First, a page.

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“I'd rather be a glorious failure, than a mediocre success.”

Walter Battiss

1906 - 1982​


Walter Battiss, an internationally renowned South African artist, was born in Somerset East (now called KwaNojoli).  His upbringing in the Eastern Cape town greatly influenced his artistic style and interests.   


Battiss made significant contributions to our country's art scene particularly his exploration of indigenous art and his role in the development of abstract art in the country.  He documented extensive amounts of KhoiSan Rock Art and published many books on the topic.  Many of these are available for viewing at our museum. 


Battiss was a founding member of the influential art movement known as the New Group, which aimed to break away from traditional European artistic conventions and explore uniquely South African identities and experiences. His bold use of color, intricate patterns, and imaginative compositions set him apart and earned him international recognition.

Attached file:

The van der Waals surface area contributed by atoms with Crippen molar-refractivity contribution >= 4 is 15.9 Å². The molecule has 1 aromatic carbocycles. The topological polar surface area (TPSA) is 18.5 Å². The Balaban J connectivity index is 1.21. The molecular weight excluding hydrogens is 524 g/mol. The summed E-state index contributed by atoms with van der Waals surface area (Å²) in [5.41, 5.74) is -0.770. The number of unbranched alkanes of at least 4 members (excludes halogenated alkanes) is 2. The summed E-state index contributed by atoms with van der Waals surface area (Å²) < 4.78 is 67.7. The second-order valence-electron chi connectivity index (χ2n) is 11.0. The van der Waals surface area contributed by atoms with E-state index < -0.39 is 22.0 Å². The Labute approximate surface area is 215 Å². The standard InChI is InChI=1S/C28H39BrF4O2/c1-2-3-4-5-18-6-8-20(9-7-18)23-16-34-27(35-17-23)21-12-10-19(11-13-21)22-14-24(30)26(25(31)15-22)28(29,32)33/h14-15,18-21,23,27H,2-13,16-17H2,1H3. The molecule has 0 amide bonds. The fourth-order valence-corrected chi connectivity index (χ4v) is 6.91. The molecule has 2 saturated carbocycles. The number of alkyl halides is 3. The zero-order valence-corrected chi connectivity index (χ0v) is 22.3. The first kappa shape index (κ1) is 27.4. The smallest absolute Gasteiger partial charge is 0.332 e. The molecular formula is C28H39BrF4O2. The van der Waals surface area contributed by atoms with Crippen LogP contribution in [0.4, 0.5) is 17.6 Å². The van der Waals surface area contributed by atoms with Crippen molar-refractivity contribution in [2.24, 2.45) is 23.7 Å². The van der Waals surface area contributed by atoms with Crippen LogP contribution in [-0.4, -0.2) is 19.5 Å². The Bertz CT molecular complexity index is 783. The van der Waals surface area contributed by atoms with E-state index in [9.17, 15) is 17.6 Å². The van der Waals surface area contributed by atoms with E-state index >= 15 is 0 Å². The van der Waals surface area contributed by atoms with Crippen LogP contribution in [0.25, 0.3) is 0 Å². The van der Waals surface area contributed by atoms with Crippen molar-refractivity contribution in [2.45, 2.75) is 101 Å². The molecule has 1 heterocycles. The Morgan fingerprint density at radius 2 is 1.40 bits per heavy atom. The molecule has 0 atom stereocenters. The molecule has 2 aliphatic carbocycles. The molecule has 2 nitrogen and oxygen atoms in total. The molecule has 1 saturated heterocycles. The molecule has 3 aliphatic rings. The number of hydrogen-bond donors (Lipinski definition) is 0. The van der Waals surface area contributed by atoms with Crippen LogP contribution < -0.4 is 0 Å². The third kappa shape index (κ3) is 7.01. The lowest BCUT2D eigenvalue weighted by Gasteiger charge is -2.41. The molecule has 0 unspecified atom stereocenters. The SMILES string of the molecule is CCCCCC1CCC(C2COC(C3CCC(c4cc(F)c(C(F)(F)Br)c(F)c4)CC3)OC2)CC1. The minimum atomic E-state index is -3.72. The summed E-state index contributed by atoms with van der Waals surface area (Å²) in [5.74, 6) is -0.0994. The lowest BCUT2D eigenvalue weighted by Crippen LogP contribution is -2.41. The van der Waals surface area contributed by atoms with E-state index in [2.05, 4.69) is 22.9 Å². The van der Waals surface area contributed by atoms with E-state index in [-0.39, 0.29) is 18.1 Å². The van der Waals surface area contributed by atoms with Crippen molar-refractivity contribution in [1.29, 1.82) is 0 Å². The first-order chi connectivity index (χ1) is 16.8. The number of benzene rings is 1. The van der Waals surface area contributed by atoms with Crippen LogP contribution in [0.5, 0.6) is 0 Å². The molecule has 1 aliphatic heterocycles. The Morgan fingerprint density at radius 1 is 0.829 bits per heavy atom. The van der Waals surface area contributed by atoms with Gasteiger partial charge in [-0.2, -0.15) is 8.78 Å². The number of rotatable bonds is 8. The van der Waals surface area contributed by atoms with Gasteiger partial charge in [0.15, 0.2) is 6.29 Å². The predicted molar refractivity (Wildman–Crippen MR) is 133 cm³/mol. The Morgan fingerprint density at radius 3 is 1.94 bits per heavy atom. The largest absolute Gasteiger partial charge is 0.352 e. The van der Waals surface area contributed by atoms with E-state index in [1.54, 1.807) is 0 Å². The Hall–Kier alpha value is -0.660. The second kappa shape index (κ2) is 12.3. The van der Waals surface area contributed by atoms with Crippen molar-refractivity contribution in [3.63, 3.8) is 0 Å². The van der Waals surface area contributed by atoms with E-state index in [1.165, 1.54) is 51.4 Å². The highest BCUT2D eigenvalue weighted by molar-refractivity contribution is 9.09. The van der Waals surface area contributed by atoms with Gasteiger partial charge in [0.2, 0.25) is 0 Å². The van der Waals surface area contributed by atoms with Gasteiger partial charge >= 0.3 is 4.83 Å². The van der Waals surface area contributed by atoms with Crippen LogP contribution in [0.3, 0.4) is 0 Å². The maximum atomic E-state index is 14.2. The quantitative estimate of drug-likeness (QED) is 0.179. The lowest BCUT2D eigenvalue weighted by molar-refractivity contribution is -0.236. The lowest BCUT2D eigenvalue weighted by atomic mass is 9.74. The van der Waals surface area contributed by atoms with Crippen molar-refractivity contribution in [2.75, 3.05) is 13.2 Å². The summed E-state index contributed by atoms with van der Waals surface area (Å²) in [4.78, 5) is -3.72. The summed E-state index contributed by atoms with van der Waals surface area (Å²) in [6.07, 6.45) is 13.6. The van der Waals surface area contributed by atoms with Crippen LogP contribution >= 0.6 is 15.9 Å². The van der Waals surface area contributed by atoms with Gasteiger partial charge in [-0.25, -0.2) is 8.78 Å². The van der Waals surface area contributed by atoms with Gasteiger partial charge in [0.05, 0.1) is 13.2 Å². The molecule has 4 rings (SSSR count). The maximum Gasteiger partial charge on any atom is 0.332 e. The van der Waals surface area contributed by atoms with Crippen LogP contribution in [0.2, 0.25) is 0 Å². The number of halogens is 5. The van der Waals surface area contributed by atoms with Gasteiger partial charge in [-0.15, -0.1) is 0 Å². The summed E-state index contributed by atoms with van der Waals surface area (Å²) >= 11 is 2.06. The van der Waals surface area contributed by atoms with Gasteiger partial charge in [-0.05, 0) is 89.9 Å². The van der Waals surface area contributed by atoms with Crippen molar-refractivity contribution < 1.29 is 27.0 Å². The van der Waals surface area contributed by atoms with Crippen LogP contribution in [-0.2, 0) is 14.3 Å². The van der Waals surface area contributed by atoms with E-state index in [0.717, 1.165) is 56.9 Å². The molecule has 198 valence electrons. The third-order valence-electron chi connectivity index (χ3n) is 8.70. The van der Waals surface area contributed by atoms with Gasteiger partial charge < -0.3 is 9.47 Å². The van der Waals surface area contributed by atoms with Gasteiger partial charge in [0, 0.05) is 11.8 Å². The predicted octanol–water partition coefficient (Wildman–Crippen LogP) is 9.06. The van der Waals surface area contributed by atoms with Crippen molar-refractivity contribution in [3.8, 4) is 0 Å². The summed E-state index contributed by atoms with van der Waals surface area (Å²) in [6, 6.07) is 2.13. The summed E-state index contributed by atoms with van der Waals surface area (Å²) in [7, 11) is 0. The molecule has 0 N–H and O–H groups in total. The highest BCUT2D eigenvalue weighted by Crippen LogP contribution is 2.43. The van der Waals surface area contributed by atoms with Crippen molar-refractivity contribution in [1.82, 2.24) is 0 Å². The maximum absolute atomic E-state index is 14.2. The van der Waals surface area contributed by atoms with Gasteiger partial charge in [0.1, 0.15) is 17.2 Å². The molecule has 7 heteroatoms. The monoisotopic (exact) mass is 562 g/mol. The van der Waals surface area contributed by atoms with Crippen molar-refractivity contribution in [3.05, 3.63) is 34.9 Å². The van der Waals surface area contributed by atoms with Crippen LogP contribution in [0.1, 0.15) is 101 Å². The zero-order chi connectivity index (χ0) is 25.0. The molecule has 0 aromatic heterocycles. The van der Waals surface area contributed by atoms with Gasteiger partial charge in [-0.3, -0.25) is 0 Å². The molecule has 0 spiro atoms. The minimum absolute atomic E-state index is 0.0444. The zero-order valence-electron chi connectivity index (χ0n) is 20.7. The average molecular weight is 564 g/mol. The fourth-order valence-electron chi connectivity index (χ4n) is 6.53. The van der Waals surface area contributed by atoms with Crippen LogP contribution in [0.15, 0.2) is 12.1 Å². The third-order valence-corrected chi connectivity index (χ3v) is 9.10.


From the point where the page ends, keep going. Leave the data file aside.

Battiss is considered to be South Africa’s best water colour painter to this day.  He spent time with Pablo Picasso when he lived in Paris.  He even represented South Africa at La Bienalle di Venezia (otherwise known as the “world cup of art”) in 1950.  His painting Father and Son in the Rocks, which used elements he saw in Rock Art, was so controversial at the time, it was discussed in parliament.  It is now on show at our museum.  

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